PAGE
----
Restaurants in New Mexico
Tucked between the art galleries of Canyon Road and the historic neighborhood of Acequia Madre, the Downtown Subscription coffeeshop is frequented by locals.
A rustic, lodge-style dining room serving sopaipillas and green-chile enchiladas, the Elkhorn Cafe has sunny patio dining during the warmer months.
This traditional restaurant serves classics like chiles rellenos in an old hacienda.
For a lofty post-balloon-ride meal, dine at the High Finance Restaurant and Tavern, which serves southwestern-spiced seafood and chops high atop Sandia Peak (reachable via the 2.7-mile-long Sandia Peak Aerial Tramway).
Filled with contemporary artwork (for sale) and generally packed to the gills, Pasqual's is one of those restaurants that locals brave only during off-hours.
Easy to overlook in a strip mall on Cerrillos Road, Cafe Castro's is frequented by locals for their simple New Mexican food. The cafe is decorated in the usual Santa Fe style: terra cotta floors, thick vigas, and Mexican art, including Dia De Los Muertos paintings.
The parking lot of this low-slung, ramshackle spot is almost always full, a testament to its mastery of New Mexico’s culinary sensation: green-chili cheeseburgers. Order two.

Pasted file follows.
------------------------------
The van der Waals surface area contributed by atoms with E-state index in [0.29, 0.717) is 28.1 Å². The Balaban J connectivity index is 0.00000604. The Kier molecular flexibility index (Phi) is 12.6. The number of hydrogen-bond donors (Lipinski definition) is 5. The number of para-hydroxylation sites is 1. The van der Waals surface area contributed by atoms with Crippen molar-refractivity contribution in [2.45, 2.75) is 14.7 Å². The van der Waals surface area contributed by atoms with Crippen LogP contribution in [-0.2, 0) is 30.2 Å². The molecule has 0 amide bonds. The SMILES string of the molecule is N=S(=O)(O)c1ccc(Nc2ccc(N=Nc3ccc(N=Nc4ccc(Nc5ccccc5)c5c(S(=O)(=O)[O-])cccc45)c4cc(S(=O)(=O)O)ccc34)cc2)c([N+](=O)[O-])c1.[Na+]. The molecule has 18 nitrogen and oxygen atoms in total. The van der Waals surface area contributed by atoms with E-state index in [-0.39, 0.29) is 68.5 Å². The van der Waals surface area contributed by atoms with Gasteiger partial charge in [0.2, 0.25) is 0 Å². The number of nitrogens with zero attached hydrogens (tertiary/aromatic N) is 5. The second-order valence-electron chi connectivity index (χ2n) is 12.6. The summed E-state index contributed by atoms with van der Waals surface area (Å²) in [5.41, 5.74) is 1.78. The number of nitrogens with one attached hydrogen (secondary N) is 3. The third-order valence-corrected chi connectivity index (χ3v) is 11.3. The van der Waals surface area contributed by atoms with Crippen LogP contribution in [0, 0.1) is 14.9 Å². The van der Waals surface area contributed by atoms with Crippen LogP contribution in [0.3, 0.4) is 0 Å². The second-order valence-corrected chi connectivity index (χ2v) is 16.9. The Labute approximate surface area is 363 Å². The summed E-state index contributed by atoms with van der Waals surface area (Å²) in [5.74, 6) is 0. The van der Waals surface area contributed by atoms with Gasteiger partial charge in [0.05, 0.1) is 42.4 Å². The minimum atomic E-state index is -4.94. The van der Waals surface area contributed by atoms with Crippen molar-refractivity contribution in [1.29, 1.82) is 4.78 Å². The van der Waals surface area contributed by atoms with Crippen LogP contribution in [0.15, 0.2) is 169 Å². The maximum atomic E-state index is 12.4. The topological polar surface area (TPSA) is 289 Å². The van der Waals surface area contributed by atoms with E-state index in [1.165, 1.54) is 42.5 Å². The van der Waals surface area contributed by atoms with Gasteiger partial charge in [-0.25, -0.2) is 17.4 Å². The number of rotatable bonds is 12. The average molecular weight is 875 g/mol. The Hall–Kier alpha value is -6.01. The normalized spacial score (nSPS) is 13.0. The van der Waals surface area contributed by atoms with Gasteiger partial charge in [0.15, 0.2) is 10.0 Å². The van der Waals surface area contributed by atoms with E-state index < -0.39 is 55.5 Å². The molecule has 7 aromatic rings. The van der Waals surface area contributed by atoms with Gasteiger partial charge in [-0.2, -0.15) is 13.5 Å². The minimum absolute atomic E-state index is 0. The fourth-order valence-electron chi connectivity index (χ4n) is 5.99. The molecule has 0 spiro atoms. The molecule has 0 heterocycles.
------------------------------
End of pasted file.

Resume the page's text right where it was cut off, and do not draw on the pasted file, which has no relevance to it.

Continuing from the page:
At the tony Inn of the Mountain Gods, Wendell’s serves creatively prepared chops (including elk tenderloin) and seafood (like Australian rock lobster).
A further-flung sister restaurant to the pricier, more touristy Shed cantina, La Choza inspires cultish devotion among many Santa Feans.
Rescued and restored in 2005 following years of neglect, the Shaffer Hotel is one of the state’s rare remaining Pueblo–Art Deco structures. Rooms are basic, with claw-foot tubs and Southwest prints.
A small adobe building with sky-blue trim houses Vinaigrette, a farm-to-table salad bistro located off Cerrillos Road. The modern decor includes glossy red chairs, butcher block tables, and a moss-green tiled bar; the outdoor patio is shaded by an old apricot tree.